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Recalling how a Supreme Court justice, when discussing illegal immigration, used an ethnic slur

May 11, 2010 | 12:03 pm

Chief Justice Rehnquist

Arizona’s tough new law to combat illegal immigration has prompted all sorts of chatter -- passionate and emotional, analytical and angry. With all that chatter, it might have been easy to miss a jaw-dropping anecdote about a future Supreme Court chief justice tossing about an ethnic slur.

The anecdote comes to us from the always insightful Times columnist Tim Rutten. In a commentary about the possible impact of Arizona’s new law -- which was written by state Sen. Russell Pearce. Rutten recalled how the Supreme Court deliberated an earlier case concerning undocumented immigrants.

We’ll let Rutten take it from here:

Anti-immigrant groups already are lining up in support of Pearce because, if passed, his new bill might give them a chance to challenge the U.S. Supreme Court's decision in Plyler v. Doe, a 1982 ruling that struck down Texas' attempt to deny public education to undocumented immigrant children. The Plyler decision is a bete noir to many conservatives, who regard Justice William Brennan's opinion on behalf of the 5-4 majority as a kind of high-water mark of judicial activism.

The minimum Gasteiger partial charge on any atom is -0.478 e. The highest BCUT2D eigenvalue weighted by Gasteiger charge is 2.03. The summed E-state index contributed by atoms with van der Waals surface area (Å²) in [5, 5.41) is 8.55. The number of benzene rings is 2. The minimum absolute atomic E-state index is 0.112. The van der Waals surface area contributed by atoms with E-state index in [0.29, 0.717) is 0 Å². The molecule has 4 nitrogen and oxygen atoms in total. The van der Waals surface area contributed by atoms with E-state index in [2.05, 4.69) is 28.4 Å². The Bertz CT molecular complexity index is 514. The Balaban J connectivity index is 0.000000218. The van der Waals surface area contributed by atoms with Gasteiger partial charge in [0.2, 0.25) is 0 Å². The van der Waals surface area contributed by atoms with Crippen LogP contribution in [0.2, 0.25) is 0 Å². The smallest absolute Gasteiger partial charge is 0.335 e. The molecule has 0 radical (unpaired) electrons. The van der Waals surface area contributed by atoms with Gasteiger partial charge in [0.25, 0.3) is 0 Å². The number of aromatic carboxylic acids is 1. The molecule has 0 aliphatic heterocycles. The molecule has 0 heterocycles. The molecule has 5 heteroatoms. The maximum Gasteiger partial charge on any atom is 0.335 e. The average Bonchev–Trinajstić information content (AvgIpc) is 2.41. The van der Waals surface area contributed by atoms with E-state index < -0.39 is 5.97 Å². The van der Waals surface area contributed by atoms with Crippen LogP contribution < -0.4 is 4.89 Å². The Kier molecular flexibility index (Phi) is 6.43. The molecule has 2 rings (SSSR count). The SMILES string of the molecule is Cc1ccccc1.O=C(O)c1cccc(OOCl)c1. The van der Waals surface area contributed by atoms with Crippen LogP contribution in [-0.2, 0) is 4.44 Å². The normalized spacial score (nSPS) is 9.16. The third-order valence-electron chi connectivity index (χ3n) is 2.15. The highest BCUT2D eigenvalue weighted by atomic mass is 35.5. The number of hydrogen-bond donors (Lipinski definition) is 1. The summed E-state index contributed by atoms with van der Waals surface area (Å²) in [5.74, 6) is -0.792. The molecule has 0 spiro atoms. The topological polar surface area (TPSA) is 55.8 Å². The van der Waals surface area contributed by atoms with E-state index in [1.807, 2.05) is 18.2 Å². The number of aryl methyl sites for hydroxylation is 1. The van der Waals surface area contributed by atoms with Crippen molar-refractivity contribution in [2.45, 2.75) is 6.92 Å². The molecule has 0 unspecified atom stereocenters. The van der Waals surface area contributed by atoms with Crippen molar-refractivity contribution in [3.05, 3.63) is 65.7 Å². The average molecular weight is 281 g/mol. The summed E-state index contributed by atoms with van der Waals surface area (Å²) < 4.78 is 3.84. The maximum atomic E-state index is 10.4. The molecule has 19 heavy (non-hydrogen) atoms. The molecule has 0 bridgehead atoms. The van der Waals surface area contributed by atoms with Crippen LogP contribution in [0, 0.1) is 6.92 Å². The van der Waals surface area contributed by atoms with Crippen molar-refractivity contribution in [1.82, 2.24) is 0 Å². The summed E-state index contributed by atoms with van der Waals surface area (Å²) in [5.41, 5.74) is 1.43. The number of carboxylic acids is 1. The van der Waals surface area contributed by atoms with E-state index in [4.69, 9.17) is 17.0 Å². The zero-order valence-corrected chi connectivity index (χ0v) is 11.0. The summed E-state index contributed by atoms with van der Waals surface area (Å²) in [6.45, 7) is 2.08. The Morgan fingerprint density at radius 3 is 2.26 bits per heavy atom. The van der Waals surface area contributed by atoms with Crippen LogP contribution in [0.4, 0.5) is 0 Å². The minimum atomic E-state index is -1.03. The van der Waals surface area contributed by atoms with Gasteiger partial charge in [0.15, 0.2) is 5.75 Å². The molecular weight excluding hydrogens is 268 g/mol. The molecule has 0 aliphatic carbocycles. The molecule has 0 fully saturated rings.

Pearce and his supporters are fishing in particularly angry and ugly waters with this new initiative, for the court's deliberations on Plyler took an unusually personal turn. According to Brennan's notes, at one point during their conference on the case, Justice William H. Rehnquist, the future chief justice, referred to the plaintiffs as “wetbacks.” When an angry Thurgood Marshall objected to the slur, Rehnquist -- who had practiced law in Arizona for nearly 20 years -- replied that the term was commonly used where he came from. Unappeased, Marshall demanded an apology, comparing it to the vulgar epithet for blacks to which he'd been personally subjected. Rehnquist declined to back down.

Commonly used. Well, other offensive terms -- for the Irish, Italians, Jews and African Americans -- have been commonly used at various points in the country’s history too. Follow this link for Rutten's column.

-- Steve Padilla

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Photo: William H. Rehnquist in 2003. Credit: Associated Press

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